This month the Pontcysyllte Aqueduct is getting an inspection and a tidy-up. It's the waterways equivalent of a haircut and a shoe-shine, and shouldn't take long.
It gets one every five years or so. There was one in 1998, but the aqueduct's last - and biggest -inspection and repair was in the winter of 2003-4.
That particular renovation was the biggest the aqueduct had ever seen, closing it for several months and costing around £2million.
After that refurbishment British Waterways concluded it ought to be 'good for another 200 years.' The reopening in March 2004 was subdued, with the real celebrations being held back for the aqueduct's 200th anniversary the following year.
Since then - and particularly after the aqueduct, its sister at Chirk and about 10 miles of canal gained World Heritage Site status this year - there's been a lot more attention paid to it.
Yet there are surprisingly few books dedicated to this 'iconic' wonder of the waterways, at least those which are currently in print. Amazon lists only a handful. (What am I doing wrong? Where are they?)
I was thinking about this when I started browsing one of my own out-of-print treasures last week, Pontcysyllte Aqueduct Restoration.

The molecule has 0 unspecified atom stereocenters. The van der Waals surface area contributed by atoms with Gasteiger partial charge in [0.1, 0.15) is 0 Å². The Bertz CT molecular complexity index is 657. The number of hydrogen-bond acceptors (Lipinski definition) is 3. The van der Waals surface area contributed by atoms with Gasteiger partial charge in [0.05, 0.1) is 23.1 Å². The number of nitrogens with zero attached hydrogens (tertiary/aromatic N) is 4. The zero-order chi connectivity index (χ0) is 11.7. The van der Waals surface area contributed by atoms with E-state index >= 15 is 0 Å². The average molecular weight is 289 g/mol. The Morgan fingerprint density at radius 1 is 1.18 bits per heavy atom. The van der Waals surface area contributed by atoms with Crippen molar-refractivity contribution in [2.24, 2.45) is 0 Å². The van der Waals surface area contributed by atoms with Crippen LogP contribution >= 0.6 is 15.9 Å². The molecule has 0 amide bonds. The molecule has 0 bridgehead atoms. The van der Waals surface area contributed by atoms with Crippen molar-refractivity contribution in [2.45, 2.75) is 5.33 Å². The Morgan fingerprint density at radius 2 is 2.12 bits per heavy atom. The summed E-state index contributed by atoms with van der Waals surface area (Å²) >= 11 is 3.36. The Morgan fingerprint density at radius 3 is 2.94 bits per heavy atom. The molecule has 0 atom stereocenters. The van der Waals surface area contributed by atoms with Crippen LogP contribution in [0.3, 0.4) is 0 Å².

His DIY publishing gives the book considerable 'rough edges'. But all this only adds to its authenticity and fascination.
What makes it so special is that it's not a book by a historian, an author or a marketing department. It's a book by a hands-on engineer, one who told the real tale of the project because no-one else did.
That tale included not just the project itself, but the after-hours real life and privations he experienced as they raced to get the project finished in time for the 2004 cruising season.
(One wonders what would happen now, five years on, if BW's marketing department produced it. Or, indeed, if they learned that someone on the project was writing it. Would they insist on jumping in, seizing control? Professional photography, writing and editing would probably have glossed the story into only two dimensions.)
Richard set up his own website to take and fulfil the orders. I was particularly pleased that he took the trouble to give a private dedication. And at £10 for a hardback it was reasonably priced.
I wonder how many other people are lucky to have a copy in their waterways book collection?
At the time he used the cool, memorable and then-available domain www.pontcysyllte.co.uk, but he's since let it lapse and someone else squats on it now. You might have trouble tracking the book down. It's listed as ISBN 9546422258, but there's no record of that number on the ISBN database.
(Harrumph, I bet now that you find a copy in ten seconds of googling!)